As an athlete, we tend to put our worth in our sport and how we perform.. and before we know it, our sport becomes our identity. Let's face it - if you are serious about your sport and have goals, you have to be ALL about it if you want to succeed. For me, my sport growing up was gymnastics. It was all I wanted to do - and when I wasn't at the gym, I was dreaming about it. I started when I was 2 years old and began competing at age 6. I went on to compete throughout high school and worked my way up to Level 10. I then walked on the Auburn University Gymnastic Team.
Gymnastics was my life.
When I was at Auburn, I was living my dream! I got to compete in the SEC, train at a state of the art facility with some of the best gymnasts in the nation, and do what I love every single day. I was incredibly motivated, working harder than ever, and learning new skills daily. However, the demanding schedule and rigorous training sessions began to takes its toll on me. Thankfully, one of my teammates and best friend invited me to go to a FCA Huddle with her. I began learning who Jesus was and what it looked like to have a relationship with Him. I noticed that the believers there had a peace about them - something I was craving. They seemed to handle the stress of collegiate athletics with grace and peace and had this joy about them. I wanted that badly and I continued to go back week after week to learn more.
Fast forward to the end of my sophomore year at my end-of-the-season review with my coaches where they sat me down and said "Megan, we need to find another way for you to contribute to the team other than as a gymnast." In other words, they cutting me from the team. [Insert: shattered heart] The coaches went on to tell me that my grades weren't good enough, I had reached my potential, and that I could not control my weight. I instantly buried my face into my hands and bawled my eyes out. When I broke the news to my teammates, they all cried with me. Even my friends and family back home cried with me because everybody knew how much I loved the sport. I was absolutely crushed. All the years of work and sacrifice were gone in a single second. It was at this rock-bottom moment in time when I realized I could not do this life on my own nor control it, and that is when I surrendered my life and accepted Jesus Christ as my Lord and Savior.
I had so many strongholds over my life that I had learned over the years that I needed to let go of if I was to truly surrender my life to Him.
As I began to learn his truth, I began to experience His freedom. I had to learn that my worth was in Him, not how I performed in the gym or in life. In sports, the mindset that "if you just work hard enough you can achieve anything" was engrained in me. I felt like I could control my destiny in life if I was willing to work hard enough for it. But as you can imagine, this mindset became a heavy burden to carry as I was constantly falling short.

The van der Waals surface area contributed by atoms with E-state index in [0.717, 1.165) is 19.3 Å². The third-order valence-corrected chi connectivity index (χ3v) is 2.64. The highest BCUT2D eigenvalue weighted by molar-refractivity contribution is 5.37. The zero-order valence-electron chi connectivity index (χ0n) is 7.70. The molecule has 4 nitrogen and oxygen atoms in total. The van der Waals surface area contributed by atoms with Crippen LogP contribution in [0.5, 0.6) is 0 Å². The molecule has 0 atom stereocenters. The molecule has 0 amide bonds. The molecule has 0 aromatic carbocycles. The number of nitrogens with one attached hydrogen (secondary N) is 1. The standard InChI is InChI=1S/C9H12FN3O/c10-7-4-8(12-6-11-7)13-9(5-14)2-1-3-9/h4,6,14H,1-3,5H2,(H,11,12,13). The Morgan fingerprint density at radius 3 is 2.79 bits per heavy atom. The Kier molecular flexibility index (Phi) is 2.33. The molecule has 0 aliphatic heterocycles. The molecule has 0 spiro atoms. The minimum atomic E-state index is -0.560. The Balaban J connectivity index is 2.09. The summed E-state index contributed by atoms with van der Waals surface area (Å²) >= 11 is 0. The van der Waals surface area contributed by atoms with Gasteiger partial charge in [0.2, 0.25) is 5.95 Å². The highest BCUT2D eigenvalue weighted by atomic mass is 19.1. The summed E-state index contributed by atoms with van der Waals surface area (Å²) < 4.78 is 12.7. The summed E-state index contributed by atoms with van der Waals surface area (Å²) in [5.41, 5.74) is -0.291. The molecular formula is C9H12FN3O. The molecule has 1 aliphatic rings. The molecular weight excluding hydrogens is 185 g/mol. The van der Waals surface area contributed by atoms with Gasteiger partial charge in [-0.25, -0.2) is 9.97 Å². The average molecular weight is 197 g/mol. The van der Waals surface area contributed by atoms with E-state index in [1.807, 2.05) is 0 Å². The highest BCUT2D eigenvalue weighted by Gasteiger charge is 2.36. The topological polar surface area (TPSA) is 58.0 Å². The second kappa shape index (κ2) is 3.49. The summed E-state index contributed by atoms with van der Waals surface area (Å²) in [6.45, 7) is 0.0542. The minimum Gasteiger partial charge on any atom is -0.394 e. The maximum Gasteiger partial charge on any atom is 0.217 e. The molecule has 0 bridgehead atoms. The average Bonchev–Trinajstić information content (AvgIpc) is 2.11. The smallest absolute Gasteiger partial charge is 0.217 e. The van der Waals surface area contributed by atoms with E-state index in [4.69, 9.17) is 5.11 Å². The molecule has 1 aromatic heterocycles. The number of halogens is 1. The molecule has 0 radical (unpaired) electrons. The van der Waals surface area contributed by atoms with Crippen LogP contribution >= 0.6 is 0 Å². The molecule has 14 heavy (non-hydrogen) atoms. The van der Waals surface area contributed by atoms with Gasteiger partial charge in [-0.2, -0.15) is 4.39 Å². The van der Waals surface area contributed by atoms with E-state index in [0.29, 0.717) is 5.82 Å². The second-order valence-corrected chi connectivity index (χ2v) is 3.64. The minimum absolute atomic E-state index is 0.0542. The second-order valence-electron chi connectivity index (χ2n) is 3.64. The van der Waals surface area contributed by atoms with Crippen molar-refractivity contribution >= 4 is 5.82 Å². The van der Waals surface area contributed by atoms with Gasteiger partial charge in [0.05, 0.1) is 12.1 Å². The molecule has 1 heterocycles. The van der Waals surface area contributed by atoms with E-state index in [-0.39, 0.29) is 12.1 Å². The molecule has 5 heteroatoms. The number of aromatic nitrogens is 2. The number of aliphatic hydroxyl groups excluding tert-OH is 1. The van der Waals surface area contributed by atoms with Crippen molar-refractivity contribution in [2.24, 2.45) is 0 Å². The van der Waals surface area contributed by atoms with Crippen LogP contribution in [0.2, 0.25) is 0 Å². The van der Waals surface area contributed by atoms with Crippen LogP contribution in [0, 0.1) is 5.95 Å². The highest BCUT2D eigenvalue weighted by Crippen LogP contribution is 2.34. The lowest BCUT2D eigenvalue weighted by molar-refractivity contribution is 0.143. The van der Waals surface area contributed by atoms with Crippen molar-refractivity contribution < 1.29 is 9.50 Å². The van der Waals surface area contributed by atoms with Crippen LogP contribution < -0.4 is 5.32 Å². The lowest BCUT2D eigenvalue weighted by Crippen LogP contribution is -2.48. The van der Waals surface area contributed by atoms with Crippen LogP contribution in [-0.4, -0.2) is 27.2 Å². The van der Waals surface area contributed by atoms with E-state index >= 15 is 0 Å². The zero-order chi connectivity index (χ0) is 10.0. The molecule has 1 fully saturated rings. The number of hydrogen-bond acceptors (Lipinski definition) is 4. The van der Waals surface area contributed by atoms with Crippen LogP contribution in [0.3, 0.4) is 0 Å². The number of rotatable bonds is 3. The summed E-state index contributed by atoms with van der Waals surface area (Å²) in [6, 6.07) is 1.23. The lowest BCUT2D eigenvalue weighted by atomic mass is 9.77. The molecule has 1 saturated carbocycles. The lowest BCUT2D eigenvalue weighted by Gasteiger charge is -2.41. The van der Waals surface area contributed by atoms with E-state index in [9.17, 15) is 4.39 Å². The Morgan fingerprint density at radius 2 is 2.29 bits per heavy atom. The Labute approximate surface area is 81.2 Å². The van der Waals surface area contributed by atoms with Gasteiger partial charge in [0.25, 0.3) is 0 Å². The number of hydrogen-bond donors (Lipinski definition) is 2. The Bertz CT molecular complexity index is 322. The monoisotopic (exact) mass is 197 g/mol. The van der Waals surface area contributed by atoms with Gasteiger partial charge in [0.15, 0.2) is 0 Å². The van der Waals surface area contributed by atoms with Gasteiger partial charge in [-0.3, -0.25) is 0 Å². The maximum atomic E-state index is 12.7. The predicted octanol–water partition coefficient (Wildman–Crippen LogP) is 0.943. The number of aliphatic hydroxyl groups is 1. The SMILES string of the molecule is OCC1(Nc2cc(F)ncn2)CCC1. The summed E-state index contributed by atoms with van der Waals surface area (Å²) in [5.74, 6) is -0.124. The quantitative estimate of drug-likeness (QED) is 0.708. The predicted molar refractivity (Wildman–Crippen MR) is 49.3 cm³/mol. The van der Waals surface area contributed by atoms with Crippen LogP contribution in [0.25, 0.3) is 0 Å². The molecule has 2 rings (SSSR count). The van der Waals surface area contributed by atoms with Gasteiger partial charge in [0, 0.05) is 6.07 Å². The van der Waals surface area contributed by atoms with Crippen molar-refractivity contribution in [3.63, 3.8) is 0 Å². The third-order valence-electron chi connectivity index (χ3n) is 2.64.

When I began to learn truth, I realized that the work had already been done and the race had already been won. When God sent his son Jesus Christ to die on the cross for our sins, it was a gift of grace to us. Ephesians 2:8 says "For by grace you have been saved through faith; and that not of yourselves; it is the gift of God." I didn't have to be perfect, because He was perfect and my identity was in Him. I didn't have to pave my own way, because He already paved it for me and His plans are greater than anything I could fathom. I did not have to earn God's love, it was given to me. What freedom this was! God's grace is all we need!
2 Corinthians 12:9 says "But he said to me, 'My grace is sufficient for you, for my power is made perfect in weakness.' Therefore, I will boast all the more gladly about my weaknesses, so that Christ's power may rest on me."
The work had already been done. If I rested in Him, His power and strength (not mine) would be made perfect. Learning that it is not by my works that I am saved but only God's was a game changer for me. I was free. There was no pressure on me. I carried this freedom with me as I went to figure out what was next after gymnastics. I knew I had been give a gift of athleticism so I wanted to use it to glorify Him.
To make a very long story short - I spent my junior year of college learning how to pole vault at a camp in Arkansas and then training at a local high school in Auburn, competed for the AU Track & Field Team my senior year and first year of grad school. I then went on to try out for the US Women's Bobsled Team and competed as a brakeman my first year and then became a pilot and competed as a pilot my second two years. I ended up having a couple of bad crashes that left me with a separated shoulder and a concussion that took a year to get over. Once I healed, I piddled around in the sport of Olympic Weightlifting while becoming a coach - coaching both Gymnastics and Strength & Conditioning.
Was I scared of trying a new sport? What would others think if I failed? Wasn't pole vault and bobsled scary? Absolutely. But I was free - I knew I was loved and accepted by my Father in Heaven. I was made in the image of Jesus Christ. Greater is He that is in me that he who is in the world. And of course it was not easy as I was consistently out of my comfort zone - but I learned to find joy in the trials and tribulations (James 1:2-4) as God was continuing to refine my heart.
So my challenge to you is this: what are the strongholds in your life that are preventing you from experiencing His freedom? I pray you are able to let go of them and find your rest in Him!
For His Glory!
My name is Megan Morse and I currently reside in Marietta, GA with my husband, Dean. After my athletic career ended I went into coaching and personal training for several years and now I am preparing for full time ministry with the Fellowship of Christian Athletes. I enjoy cooking, working out, anything adventurous, and spending time with my husband and family!